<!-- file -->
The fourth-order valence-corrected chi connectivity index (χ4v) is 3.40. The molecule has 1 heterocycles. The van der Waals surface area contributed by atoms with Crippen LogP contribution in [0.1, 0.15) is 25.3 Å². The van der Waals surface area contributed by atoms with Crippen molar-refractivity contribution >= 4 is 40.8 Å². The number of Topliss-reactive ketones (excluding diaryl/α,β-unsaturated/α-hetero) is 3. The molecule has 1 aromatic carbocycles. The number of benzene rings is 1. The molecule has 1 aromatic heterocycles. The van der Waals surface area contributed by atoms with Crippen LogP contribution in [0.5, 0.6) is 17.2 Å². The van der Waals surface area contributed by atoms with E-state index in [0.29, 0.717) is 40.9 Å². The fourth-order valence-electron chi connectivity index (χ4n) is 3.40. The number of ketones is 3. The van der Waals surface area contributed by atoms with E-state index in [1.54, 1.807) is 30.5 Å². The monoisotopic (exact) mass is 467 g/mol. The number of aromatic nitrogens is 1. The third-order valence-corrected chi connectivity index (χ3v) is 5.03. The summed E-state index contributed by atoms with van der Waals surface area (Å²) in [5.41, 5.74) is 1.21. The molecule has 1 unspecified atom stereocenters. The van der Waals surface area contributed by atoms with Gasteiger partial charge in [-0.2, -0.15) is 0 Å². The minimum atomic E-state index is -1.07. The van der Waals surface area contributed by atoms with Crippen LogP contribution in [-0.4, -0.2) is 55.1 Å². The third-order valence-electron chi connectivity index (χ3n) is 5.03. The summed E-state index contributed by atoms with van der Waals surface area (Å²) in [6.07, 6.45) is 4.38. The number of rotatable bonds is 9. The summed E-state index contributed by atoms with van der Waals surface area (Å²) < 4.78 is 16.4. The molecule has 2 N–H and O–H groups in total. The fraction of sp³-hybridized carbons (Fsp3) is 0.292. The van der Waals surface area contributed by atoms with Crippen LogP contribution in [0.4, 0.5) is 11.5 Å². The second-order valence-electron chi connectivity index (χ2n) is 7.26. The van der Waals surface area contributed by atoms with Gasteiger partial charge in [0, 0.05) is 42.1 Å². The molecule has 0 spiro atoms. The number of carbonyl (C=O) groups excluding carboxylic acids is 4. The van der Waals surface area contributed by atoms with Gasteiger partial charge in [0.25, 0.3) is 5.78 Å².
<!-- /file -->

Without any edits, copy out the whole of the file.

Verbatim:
The fourth-order valence-corrected chi connectivity index (χ4v) is 3.40. The molecule has 1 heterocycles. The van der Waals surface area contributed by atoms with Crippen LogP contribution in [0.1, 0.15) is 25.3 Å². The van der Waals surface area contributed by atoms with Crippen molar-refractivity contribution >= 4 is 40.8 Å². The number of Topliss-reactive ketones (excluding diaryl/α,β-unsaturated/α-hetero) is 3. The molecule has 1 aromatic carbocycles. The number of benzene rings is 1. The molecule has 1 aromatic heterocycles. The van der Waals surface area contributed by atoms with Crippen LogP contribution in [0.5, 0.6) is 17.2 Å². The van der Waals surface area contributed by atoms with E-state index in [0.29, 0.717) is 40.9 Å². The fourth-order valence-electron chi connectivity index (χ4n) is 3.40. The number of ketones is 3. The van der Waals surface area contributed by atoms with E-state index in [1.54, 1.807) is 30.5 Å². The monoisotopic (exact) mass is 467 g/mol. The number of aromatic nitrogens is 1. The third-order valence-corrected chi connectivity index (χ3v) is 5.03. The summed E-state index contributed by atoms with van der Waals surface area (Å²) in [5.41, 5.74) is 1.21. The molecule has 1 unspecified atom stereocenters. The van der Waals surface area contributed by atoms with Gasteiger partial charge in [-0.2, -0.15) is 0 Å². The minimum atomic E-state index is -1.07. The van der Waals surface area contributed by atoms with Crippen LogP contribution in [-0.4, -0.2) is 55.1 Å². The third-order valence-electron chi connectivity index (χ3n) is 5.03. The summed E-state index contributed by atoms with van der Waals surface area (Å²) in [6.07, 6.45) is 4.38. The number of rotatable bonds is 9. The summed E-state index contributed by atoms with van der Waals surface area (Å²) < 4.78 is 16.4. The molecule has 2 N–H and O–H groups in total. The fraction of sp³-hybridized carbons (Fsp3) is 0.292. The van der Waals surface area contributed by atoms with Crippen LogP contribution in [0.4, 0.5) is 11.5 Å². The second-order valence-electron chi connectivity index (χ2n) is 7.26. The van der Waals surface area contributed by atoms with Gasteiger partial charge in [0, 0.05) is 42.1 Å². The molecule has 0 spiro atoms. The number of carbonyl (C=O) groups excluding carboxylic acids is 4. The van der Waals surface area contributed by atoms with Gasteiger partial charge in [0.25, 0.3) is 5.78 Å².